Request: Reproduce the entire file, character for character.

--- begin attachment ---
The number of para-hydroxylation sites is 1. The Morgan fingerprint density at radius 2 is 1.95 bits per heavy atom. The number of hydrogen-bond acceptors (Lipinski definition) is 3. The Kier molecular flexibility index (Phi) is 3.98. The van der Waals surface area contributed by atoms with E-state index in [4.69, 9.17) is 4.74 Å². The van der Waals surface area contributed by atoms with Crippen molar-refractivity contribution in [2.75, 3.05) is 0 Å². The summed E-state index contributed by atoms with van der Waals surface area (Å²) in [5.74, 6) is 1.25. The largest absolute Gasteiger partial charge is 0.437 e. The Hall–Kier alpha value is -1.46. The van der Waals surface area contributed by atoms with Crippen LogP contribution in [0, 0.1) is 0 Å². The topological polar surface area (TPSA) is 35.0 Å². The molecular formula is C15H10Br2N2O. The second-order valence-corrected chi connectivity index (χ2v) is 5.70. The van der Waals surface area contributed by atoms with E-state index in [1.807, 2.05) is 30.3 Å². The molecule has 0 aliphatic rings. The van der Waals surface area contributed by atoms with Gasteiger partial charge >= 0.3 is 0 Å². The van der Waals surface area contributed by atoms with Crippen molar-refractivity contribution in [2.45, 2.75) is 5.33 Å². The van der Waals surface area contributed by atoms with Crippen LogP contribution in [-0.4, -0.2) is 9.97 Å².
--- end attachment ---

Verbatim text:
The number of para-hydroxylation sites is 1. The Morgan fingerprint density at radius 2 is 1.95 bits per heavy atom. The number of hydrogen-bond acceptors (Lipinski definition) is 3. The Kier molecular flexibility index (Phi) is 3.98. The van der Waals surface area contributed by atoms with E-state index in [4.69, 9.17) is 4.74 Å². The van der Waals surface area contributed by atoms with Crippen molar-refractivity contribution in [2.75, 3.05) is 0 Å². The summed E-state index contributed by atoms with van der Waals surface area (Å²) in [5.74, 6) is 1.25. The largest absolute Gasteiger partial charge is 0.437 e. The Hall–Kier alpha value is -1.46. The van der Waals surface area contributed by atoms with Crippen LogP contribution in [0, 0.1) is 0 Å². The topological polar surface area (TPSA) is 35.0 Å². The molecular formula is C15H10Br2N2O. The second-order valence-corrected chi connectivity index (χ2v) is 5.70. The van der Waals surface area contributed by atoms with E-state index in [1.807, 2.05) is 30.3 Å². The molecule has 0 aliphatic rings. The van der Waals surface area contributed by atoms with Gasteiger partial charge >= 0.3 is 0 Å². The van der Waals surface area contributed by atoms with Crippen molar-refractivity contribution in [2.45, 2.75) is 5.33 Å². The van der Waals surface area contributed by atoms with Crippen LogP contribution in [-0.4, -0.2) is 9.97 Å².